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Cherry plums are small fruits, averaging 2 to 3 centimeters in diameter, and have an oval to round shape. The fruit’s skin is very thin, smooth, glossy, and taut, flushed with dark red, bright red, and golden hues, overlayed with a layer of light speckling. Underneath the surface, the vibrant yellow to amber flesh is dense, semi-firm, succulent, and aqueous with a soft, snap-like consistency. There is also a slender, central pit that is tightly adhered to the flesh and a distinct ring of pink-red pigment found just below the surface. Cherry plums contain high acidity when harvested young, contributing to a tart but refreshing sour flavor with green apple and lemon-like, fruity nuances. If the plums are left to mature on the tree, the flesh will continue to develop natural sugars and astringency, creating a balanced, sweet-tart, tangy flavor with fruity, spice-filled nuances.
Cherry plums are available in the summer.
Cherry plums, botanically classified as Prunus cerasifera, are sweet-tart drupes that grow on deciduous trees belonging to the Rosaceae family. The fruits are native to Europe and Asia, having been cultivated since ancient times, and there are many different varieties of Cherry plums grown worldwide. Cherry plum trees are also known as Myrobalan plums and are considered highly ornamental in home gardens, favored for their showy flowers, brightly colored fruits, and pigmented foliage. Despite their cherrker, Cherry plums do not contain cherry ancestry, and the fruits are traditionally regarded as cooking fruits. The plum’s flavor depends on the specific variety, and the fruits are commonly incorporated into preserves or combined with sweeteners for savory cooked preparations. The most common commercial types of Cherry plums are Thundercloud, Nigra, Atropurpurea, and Newport. It is important to note that there are also hybrid fruits labeled cherry plums in California. The fruits were created in the early 21st century and are a natural cross between sweet cherries and plums, known as cherry plums, plum cherries, cherubs, and cherriums. Cherry plum hybrids are also sold under marketing names, including Pixie Sweet, Verry Cherry plums, Pluerry, Nadia, CherriYum!, and Gold Nugget. Prunus cerasifera and cherry plum hybrids are two distinct types of fruits and are not related, despite their similarity in appearance.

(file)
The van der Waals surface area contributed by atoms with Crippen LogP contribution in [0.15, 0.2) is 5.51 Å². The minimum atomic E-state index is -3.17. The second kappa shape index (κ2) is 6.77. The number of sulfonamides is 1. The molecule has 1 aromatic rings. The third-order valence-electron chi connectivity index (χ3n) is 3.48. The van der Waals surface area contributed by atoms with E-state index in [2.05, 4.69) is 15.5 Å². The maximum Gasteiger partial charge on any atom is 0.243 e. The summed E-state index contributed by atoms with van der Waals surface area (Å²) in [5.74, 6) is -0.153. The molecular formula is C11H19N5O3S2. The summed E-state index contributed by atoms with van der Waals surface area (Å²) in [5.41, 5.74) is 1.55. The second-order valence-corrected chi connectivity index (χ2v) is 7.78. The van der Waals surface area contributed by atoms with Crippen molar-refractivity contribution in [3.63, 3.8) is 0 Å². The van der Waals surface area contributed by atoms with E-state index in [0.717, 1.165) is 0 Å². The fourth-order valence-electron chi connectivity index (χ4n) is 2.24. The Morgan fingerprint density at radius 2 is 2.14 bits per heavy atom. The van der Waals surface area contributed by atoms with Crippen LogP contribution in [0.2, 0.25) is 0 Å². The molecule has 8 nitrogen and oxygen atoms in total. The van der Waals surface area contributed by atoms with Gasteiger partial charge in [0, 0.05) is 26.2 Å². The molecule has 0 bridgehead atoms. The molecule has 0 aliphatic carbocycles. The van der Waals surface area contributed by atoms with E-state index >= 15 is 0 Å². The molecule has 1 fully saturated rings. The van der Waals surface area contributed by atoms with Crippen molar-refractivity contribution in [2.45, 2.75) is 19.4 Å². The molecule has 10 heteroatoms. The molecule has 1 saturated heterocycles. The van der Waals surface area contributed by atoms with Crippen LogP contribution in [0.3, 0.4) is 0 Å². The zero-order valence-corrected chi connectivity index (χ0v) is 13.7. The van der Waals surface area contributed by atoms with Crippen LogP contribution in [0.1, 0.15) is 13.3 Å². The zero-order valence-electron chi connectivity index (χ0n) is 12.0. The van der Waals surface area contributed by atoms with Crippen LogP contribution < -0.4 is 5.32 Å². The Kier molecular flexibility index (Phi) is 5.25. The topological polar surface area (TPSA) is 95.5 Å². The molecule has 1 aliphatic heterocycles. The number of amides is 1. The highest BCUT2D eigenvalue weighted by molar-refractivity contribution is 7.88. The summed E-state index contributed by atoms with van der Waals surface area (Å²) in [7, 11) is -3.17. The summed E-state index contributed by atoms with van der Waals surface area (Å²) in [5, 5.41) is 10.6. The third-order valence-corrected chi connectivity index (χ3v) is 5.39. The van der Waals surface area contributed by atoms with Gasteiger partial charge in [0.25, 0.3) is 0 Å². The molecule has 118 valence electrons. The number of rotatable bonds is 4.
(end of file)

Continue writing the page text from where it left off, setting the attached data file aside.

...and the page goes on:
Cherry plums are a good source of potassium to balance fluid levels within the body and fiber to regulate the digestive tract. The fruits also contain some vitamin A to maintain healthy organ functioning, vitamin C to strengthen the immune system, iron to develop the protein hemoglobin for oxygen transport through the bloodstream, and other amounts of calcium, phosphate, and B complex vitamins, which can affect metabolism and nervous system health.